31 March 2010

Florida Senate Bill #6

Yes, this is just what our schools need to improve. This Republican bill has passed the state senate and is on its way to being passed by the state house. And what would #6 do?

Well, according to a summary from WaPo's education column, The Answer Sheet, it would:
*Require that school systems evaluate and pay teachers primarily on the basis of student test scores. Testing experts say this is an invalid assessment tool.
*Require that experience, advanced degrees or professional certification not be considered when paying teachers.
*Require that new teachers be put on probation for five years and then work on one-year contracts, which would allow any principal to easily get rid of any teacher who bothered them in any way.
*Require the creation of new annual tests for every subject that is not measured already by state assessments or other tests, such as the Advanced Placement and International Baccalaureate end-of-course tests.
It's hard to imagine a plan that's more dedicated to testing-oriented education. It's also hard to imagine a plan worse than this. This would mean that essentially the only people who will become teachers in Florida will be people who literally cannot get anything better when they get out of college. And it also means that there will be little chance of retaining decent teachers; with sparse opportunities for reward or advancement, their time would be much better spent getting some more education or the like and getting out of teaching as quickly as possible. If #6 passes, teaching would become a great job right out of school, but every year that passes would see everyone other career-track professional get paid according to their increasing experience and credentials. Why would anyone stick with a job where you are continually (yearly!) uncertain of your future and where you have no prospects?

M.S. at the Economist's Democracy in America correctly interprets the message the bill sends:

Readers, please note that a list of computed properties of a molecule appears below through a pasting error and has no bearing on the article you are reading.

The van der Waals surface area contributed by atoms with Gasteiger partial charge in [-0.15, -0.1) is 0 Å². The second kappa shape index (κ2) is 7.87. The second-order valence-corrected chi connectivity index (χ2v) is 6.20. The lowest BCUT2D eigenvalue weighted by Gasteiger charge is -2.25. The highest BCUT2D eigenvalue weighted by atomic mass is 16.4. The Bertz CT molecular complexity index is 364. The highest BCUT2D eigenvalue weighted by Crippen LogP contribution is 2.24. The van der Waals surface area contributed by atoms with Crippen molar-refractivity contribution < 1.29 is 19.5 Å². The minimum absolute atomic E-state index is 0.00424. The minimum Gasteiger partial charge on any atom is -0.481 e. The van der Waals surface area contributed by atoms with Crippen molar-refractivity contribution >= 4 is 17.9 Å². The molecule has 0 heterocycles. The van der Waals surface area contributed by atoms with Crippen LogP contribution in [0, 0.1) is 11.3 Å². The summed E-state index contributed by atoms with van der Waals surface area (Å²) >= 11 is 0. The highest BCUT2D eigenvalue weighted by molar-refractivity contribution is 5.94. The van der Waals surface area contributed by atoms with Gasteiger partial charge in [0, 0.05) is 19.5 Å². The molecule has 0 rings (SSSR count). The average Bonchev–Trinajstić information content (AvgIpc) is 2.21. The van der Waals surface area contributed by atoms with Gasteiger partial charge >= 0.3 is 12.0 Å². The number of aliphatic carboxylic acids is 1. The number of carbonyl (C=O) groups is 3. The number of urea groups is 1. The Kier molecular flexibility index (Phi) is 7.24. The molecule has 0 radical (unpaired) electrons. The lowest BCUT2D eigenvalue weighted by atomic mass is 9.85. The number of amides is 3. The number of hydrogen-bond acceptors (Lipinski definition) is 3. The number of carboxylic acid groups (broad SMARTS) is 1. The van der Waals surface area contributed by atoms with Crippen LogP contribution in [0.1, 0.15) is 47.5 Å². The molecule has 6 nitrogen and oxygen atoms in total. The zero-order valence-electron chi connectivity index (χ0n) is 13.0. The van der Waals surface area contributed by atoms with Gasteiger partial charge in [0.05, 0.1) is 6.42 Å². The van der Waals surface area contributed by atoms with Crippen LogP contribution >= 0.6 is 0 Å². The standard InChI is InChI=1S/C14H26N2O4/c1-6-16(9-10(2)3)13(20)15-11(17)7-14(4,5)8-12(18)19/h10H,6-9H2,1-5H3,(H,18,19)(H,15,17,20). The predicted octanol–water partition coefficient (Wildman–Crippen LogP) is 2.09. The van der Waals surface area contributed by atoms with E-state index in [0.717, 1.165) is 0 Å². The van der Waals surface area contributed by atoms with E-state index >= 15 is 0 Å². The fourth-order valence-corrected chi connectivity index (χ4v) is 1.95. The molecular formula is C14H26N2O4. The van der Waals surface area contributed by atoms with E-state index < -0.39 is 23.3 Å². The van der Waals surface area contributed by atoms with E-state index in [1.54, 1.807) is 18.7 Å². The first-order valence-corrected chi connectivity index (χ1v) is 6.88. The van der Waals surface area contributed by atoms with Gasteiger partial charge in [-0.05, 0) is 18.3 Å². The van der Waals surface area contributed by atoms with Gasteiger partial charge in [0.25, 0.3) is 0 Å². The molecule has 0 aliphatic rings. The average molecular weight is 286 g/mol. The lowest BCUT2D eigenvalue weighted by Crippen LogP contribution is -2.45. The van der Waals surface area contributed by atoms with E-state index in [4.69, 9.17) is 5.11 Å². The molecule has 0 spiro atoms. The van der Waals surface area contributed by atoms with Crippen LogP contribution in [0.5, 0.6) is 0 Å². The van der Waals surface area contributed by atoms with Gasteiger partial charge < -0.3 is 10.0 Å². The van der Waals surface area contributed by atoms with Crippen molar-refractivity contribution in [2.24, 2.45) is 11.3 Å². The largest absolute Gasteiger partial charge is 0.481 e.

I'd like to offer you a job in an extremely challenging and rewarding field. The pay is based almost entirely on performance metrics... We can offer you a five-year contract to start. By "contract" I mean we'll let you work for us, if things work out, but we can of course fire you at any time. And after that you'll have solid contracts! Each contract lasts one year, and we can decide to let you go at the end if you're not performing up to our standards. And by that time, you'll be earning...well, actually, you'll be paid at exactly the same rate as when you started out. We're prohibited by law from paying you more just because you've worked for us longer. If, however, you want to go get qualified in some new technical field or obtain an advanced degree, then...we can't raise your pay either. We basically just pay you a flat standardized commission depending on how well you perform on the mission.

The mission is to train 18 to 25 children to correctly fill out the answers on a series of standardized tests. You have no control over which children will be assigned to you, and unlike other commission-based workers (door-to-door salesmen, say), you will be stuck with the ones you're handed for the whole year. Average salary is $45,000 a year, but if you work your butt off and get lucky with the kids who are assigned to you, you could push it to, oh, $60,000.

If this offer doesn't sound attractive to you, it's probably because you have other career options.


  1. You obviously haven't read the bill.

  2. Yes. I looked up the bill on the Florida Senate database and linked to it, but specifically avoided reading it. Actually, I had a friend look it up and link to it, in order to make sure there was no chance I could accidentally see a clause or two. It was really hard to arrange.

    Or wait. You could make a substantive criticism of what I said, instead.

    Nah, too hard, right?